MK: Before anyone tells you that they're accepting of you, you're never going to believe a word they say until you see yourself as a whole. Every piece and experience makes you the person you are; no one’s appreciation of you will mean more than the way you appreciate yourself.

WN: It’s important to love yourself not just for the sake of yourself, but for the relationships you have as well. My own depiction on ‘loving yourself’ is being confident in the choices you make, knowing your worth to reduce people taking advantage of you, and allowing yourself to fully express emotions that society tends to want you to ‘bottle up’.

AS: It’s important because a lot of times we are the only person who can. If you aren’t able to love yourself, you will most likely seek out validation in ways that are toxic. And if you can’t recognize toxic love (because you don’t have a standard), you’ll be content in toxicity. You will take whatever you can get. You’ll have a loss of worth and you won’t recognize it. You wont know how to say no to situations that arent healthy for you. Self-love is important because it’s your high standard of self-respect.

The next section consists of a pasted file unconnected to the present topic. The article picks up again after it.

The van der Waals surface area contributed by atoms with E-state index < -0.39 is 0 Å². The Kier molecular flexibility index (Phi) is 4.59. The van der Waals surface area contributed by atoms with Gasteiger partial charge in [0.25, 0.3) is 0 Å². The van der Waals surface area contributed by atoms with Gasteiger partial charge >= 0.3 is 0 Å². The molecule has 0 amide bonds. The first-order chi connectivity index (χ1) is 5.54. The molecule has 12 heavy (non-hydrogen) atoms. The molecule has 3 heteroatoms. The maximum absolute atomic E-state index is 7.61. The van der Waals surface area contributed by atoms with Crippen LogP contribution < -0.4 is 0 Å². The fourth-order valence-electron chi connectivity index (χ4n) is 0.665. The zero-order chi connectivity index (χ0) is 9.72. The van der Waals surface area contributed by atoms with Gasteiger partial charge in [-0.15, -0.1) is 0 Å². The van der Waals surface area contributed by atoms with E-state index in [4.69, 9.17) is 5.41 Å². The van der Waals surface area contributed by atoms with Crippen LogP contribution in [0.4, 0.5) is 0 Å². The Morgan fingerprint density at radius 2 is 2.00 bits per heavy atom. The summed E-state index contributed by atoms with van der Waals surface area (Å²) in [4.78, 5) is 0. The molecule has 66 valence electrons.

What does love mean to you?

MK: Love is palpable and once you feel it, it's something you would want for everyone. Love is something that’s not limited to any “type” of person; it’s something that everyone deserves. Love is terribly confusing, but everything makes sense once you feel it.

WN: To me, love means a freedom of expression and an unwavering amount of trust.

How do you feel your community strengthens you?